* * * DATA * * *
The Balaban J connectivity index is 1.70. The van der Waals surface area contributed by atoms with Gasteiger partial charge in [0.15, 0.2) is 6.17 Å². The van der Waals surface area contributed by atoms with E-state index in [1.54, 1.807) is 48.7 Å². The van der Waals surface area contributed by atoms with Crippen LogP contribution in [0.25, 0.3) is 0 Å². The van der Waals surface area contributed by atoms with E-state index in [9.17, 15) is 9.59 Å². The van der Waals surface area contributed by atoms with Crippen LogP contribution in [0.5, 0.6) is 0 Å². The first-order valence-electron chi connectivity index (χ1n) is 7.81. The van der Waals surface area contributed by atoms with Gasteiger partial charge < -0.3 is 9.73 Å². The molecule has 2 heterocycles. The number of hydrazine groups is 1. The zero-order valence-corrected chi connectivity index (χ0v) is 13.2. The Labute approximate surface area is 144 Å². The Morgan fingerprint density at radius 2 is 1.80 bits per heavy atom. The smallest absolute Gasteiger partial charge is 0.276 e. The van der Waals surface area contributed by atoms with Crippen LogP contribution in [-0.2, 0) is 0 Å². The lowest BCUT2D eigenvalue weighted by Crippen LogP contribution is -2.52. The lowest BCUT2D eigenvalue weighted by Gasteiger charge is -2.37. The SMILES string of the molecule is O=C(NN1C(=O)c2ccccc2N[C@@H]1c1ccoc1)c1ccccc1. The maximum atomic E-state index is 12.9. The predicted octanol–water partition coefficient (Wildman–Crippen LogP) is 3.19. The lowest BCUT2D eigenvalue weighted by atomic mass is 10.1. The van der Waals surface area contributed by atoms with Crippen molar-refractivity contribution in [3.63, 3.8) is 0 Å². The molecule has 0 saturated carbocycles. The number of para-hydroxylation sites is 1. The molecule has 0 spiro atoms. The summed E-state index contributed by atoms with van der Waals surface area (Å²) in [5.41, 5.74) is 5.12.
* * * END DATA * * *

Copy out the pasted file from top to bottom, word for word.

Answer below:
The Balaban J connectivity index is 1.70. The van der Waals surface area contributed by atoms with Gasteiger partial charge in [0.15, 0.2) is 6.17 Å². The van der Waals surface area contributed by atoms with E-state index in [1.54, 1.807) is 48.7 Å². The van der Waals surface area contributed by atoms with Crippen LogP contribution in [0.25, 0.3) is 0 Å². The van der Waals surface area contributed by atoms with E-state index in [9.17, 15) is 9.59 Å². The van der Waals surface area contributed by atoms with Crippen LogP contribution in [0.5, 0.6) is 0 Å². The first-order valence-electron chi connectivity index (χ1n) is 7.81. The van der Waals surface area contributed by atoms with Gasteiger partial charge < -0.3 is 9.73 Å². The molecule has 2 heterocycles. The number of hydrazine groups is 1. The zero-order valence-corrected chi connectivity index (χ0v) is 13.2. The Labute approximate surface area is 144 Å². The Morgan fingerprint density at radius 2 is 1.80 bits per heavy atom. The smallest absolute Gasteiger partial charge is 0.276 e. The van der Waals surface area contributed by atoms with Crippen LogP contribution in [-0.2, 0) is 0 Å². The lowest BCUT2D eigenvalue weighted by Crippen LogP contribution is -2.52. The lowest BCUT2D eigenvalue weighted by Gasteiger charge is -2.37. The SMILES string of the molecule is O=C(NN1C(=O)c2ccccc2N[C@@H]1c1ccoc1)c1ccccc1. The maximum atomic E-state index is 12.9. The predicted octanol–water partition coefficient (Wildman–Crippen LogP) is 3.19. The lowest BCUT2D eigenvalue weighted by atomic mass is 10.1. The van der Waals surface area contributed by atoms with Crippen molar-refractivity contribution in [3.63, 3.8) is 0 Å². The molecule has 0 saturated carbocycles. The number of para-hydroxylation sites is 1. The molecule has 0 spiro atoms. The summed E-state index contributed by atoms with van der Waals surface area (Å²) in [5.41, 5.74) is 5.12.